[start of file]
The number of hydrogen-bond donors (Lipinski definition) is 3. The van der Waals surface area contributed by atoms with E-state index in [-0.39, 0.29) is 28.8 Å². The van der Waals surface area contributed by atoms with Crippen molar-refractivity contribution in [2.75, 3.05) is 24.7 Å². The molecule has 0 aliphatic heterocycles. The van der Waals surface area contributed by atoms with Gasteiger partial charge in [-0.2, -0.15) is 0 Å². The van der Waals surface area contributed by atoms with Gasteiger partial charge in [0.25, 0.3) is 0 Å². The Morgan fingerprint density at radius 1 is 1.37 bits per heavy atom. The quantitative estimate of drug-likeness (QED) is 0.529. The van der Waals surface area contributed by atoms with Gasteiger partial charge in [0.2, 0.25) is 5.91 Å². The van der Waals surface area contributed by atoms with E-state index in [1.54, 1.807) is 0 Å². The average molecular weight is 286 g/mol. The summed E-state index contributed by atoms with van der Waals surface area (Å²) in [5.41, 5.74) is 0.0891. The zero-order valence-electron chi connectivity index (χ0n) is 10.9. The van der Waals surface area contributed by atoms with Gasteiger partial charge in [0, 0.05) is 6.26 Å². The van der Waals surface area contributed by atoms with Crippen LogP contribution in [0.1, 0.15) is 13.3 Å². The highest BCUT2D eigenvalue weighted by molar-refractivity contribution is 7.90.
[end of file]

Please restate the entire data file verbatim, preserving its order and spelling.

The number of hydrogen-bond donors (Lipinski definition) is 3. The van der Waals surface area contributed by atoms with E-state index in [-0.39, 0.29) is 28.8 Å². The van der Waals surface area contributed by atoms with Crippen molar-refractivity contribution in [2.75, 3.05) is 24.7 Å². The molecule has 0 aliphatic heterocycles. The van der Waals surface area contributed by atoms with Gasteiger partial charge in [-0.2, -0.15) is 0 Å². The van der Waals surface area contributed by atoms with Gasteiger partial charge in [0.25, 0.3) is 0 Å². The Morgan fingerprint density at radius 1 is 1.37 bits per heavy atom. The quantitative estimate of drug-likeness (QED) is 0.529. The van der Waals surface area contributed by atoms with Gasteiger partial charge in [0.2, 0.25) is 5.91 Å². The van der Waals surface area contributed by atoms with E-state index in [1.54, 1.807) is 0 Å². The average molecular weight is 286 g/mol. The summed E-state index contributed by atoms with van der Waals surface area (Å²) in [5.41, 5.74) is 0.0891. The zero-order valence-electron chi connectivity index (χ0n) is 10.9. The van der Waals surface area contributed by atoms with Gasteiger partial charge in [0, 0.05) is 6.26 Å². The van der Waals surface area contributed by atoms with Crippen LogP contribution in [0.1, 0.15) is 13.3 Å². The highest BCUT2D eigenvalue weighted by molar-refractivity contribution is 7.90.